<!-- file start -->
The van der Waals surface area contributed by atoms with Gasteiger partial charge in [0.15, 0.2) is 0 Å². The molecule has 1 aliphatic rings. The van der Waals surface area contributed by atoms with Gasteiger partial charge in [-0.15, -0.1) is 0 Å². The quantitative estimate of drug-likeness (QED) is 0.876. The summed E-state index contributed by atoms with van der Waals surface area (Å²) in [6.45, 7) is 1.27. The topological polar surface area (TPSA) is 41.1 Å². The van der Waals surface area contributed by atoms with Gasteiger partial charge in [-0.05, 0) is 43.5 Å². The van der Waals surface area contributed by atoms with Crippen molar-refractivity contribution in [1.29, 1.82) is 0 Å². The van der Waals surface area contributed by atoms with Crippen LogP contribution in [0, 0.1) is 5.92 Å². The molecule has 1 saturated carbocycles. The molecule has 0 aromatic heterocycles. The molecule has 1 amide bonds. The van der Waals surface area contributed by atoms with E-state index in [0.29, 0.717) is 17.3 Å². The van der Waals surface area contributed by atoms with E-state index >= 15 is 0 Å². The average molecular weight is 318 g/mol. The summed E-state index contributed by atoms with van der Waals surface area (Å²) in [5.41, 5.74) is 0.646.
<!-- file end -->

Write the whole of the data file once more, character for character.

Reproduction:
The van der Waals surface area contributed by atoms with Gasteiger partial charge in [0.15, 0.2) is 0 Å². The molecule has 1 aliphatic rings. The van der Waals surface area contributed by atoms with Gasteiger partial charge in [-0.15, -0.1) is 0 Å². The quantitative estimate of drug-likeness (QED) is 0.876. The summed E-state index contributed by atoms with van der Waals surface area (Å²) in [6.45, 7) is 1.27. The topological polar surface area (TPSA) is 41.1 Å². The van der Waals surface area contributed by atoms with Gasteiger partial charge in [-0.05, 0) is 43.5 Å². The van der Waals surface area contributed by atoms with Crippen molar-refractivity contribution in [1.29, 1.82) is 0 Å². The van der Waals surface area contributed by atoms with Crippen LogP contribution in [0, 0.1) is 5.92 Å². The molecule has 1 saturated carbocycles. The molecule has 0 aromatic heterocycles. The molecule has 1 amide bonds. The van der Waals surface area contributed by atoms with E-state index in [0.29, 0.717) is 17.3 Å². The van der Waals surface area contributed by atoms with E-state index >= 15 is 0 Å². The average molecular weight is 318 g/mol. The summed E-state index contributed by atoms with van der Waals surface area (Å²) in [5.41, 5.74) is 0.646.